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Rubber ring for thumb

Discussion in 'Technique [BG]' started by apotterdd, Mar 29, 2014.

  1. Not sure if this is the right forum or not but here goes.

    I usually just rest the thumb of my plucking hand either on the edge of the fretboard or on the pickup but it causes problems. If I do that long enough my plucking hand will turn towards the body of the bass and my fingers will be at an angle which hurts my fingers and my wrist.

    Awhile back I was watching the Heaven and Hell show from Radio City and Geezer had this ring on his right hand thumb. I'm not sure if this is a real thing or something he just made up but I'm willing to try just about anything to keep my thumb anchored without putting pressure on it.

    I've also tried just leaving my thumb away but tend to miss more notes or miss plucking the strings.

    Thanks for the advice.

  2. fearceol


    Nov 14, 2006

    IMO you should persevere with this. Resting the thumb on the pick up puts the wrist at a severe angle, which over time can result in problems like CTS.

    Granted, a new technique will take a bit of time to master, but in this case, it is worth the effort in order to avoid injury later on.

    There are two techniques you could try. The "Floating Thumb" (thumb does not rest on anything...but "floats"), and the "Moveable Anchor" (thumb rests two strings above the one being played). Here they are demonstrated :

  3. Thanks fearceol. I started working with the floating thumb last night kind of had my thumb "glued" to my index finger. But I found that during faster sections that I play my thumb naturally wanted to go back to being on the neck. I caught myself doing that a few times then moved it back within a note or two.

    I'll keep working with it and try the moveable anchor technique since there's probably no reason I shouldn't learn both and use both when needed.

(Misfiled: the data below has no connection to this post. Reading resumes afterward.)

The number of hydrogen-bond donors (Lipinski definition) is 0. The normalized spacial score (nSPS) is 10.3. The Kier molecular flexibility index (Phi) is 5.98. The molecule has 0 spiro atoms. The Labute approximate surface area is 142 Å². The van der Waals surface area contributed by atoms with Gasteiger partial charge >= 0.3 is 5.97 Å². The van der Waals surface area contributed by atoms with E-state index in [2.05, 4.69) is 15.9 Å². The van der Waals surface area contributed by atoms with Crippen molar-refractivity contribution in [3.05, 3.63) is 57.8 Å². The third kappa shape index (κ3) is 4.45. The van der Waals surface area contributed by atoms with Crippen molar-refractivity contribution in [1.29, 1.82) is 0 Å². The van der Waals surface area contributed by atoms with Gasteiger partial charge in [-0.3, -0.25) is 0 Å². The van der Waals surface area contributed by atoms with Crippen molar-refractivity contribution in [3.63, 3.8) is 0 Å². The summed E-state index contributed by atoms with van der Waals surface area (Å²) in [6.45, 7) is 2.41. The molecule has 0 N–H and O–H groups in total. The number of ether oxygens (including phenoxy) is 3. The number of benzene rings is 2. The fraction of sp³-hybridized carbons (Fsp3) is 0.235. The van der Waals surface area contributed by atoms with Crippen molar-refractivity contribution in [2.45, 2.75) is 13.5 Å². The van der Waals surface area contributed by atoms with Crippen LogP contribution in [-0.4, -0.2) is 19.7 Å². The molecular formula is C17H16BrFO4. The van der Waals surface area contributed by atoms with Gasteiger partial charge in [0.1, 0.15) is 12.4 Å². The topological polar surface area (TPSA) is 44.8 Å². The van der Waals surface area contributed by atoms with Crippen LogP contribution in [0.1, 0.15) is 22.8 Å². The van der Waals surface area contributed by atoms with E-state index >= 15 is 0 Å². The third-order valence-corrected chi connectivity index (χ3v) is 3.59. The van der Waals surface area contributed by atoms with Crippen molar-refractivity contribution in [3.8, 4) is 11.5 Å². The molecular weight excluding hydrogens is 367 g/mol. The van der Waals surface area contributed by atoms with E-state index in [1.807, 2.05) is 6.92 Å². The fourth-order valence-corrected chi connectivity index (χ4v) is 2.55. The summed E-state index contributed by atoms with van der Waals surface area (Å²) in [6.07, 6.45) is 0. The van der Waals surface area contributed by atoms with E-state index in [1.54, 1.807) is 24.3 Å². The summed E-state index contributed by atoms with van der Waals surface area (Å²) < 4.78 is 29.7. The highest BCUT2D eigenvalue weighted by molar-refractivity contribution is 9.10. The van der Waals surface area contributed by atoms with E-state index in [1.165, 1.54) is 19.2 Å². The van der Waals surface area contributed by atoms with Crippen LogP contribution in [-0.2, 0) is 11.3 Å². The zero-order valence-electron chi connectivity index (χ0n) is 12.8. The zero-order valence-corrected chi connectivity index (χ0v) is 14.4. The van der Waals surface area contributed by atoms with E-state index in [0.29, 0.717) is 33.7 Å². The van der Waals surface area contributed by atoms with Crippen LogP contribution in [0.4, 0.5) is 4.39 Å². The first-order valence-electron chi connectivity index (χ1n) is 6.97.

4. fearceol


    Nov 14, 2006
    Yeah, it will take a bit of practice and perseverance. The other advantage of using both these techniques (especially the FT) is that you can mute unwanted sounds from unplayed strings.

    For now, it might be a good idea to spend say ten to fifteen minutes just playing slower passages and really making sure that the thumb either floats or rests on the string above. This will reinforce the "message" from the brain to the hand.

    Stick with it, and best of luck. :)
  5. Toptube

    Toptube Supporting Member

    Feb 9, 2009
  6. I'm going to carve out some practice time later on this evening to work on it. It's a little awkward but anything's got to be better than the bad habit I've had for two years. As you said, perseverance and practice.

    I'm also trying to get myself to stop plucking hard which I did a lot of with how I was doing it before and it sounded terrible. I was blaming the strings instead of myself, now I know better :D
  7. That's what I saw Geezer wearing except his wasn't as wide.

    I haven't gotten to the point where I'm comfortable with learning slap yet but I'll definitely keep that in mind if I'm having issue.

    Thanks :)
  8. lyla1953


    Jul 18, 2012
    Scott Bass Lessons has a good right hand tutorial on his site. The Jaco style works for me.
  9. Thanks I'll look those up when I get the chance.

    I've been practicing the floating thumb and it's been working out okay. I don't miss as much as I did when I first tried it. Having my thumb resting on the string or two above I'll need more work at as I end up hitting that along with what I'm supposed to be playing.
  10. fearceol


    Nov 14, 2006
    While it is no harm to master both techniques, I'm sure that one or the other would suffice.
  11. this vid of Adam Nitti changed my bassplaying for the better ! floating thumb is a really liberating technic and worth every hour of practice. That is not easy to change habits but keep it up ! you will earn comfort and velocity in your playing.
  12. Johnny StingRay

    Johnny StingRay

    Nov 24, 2006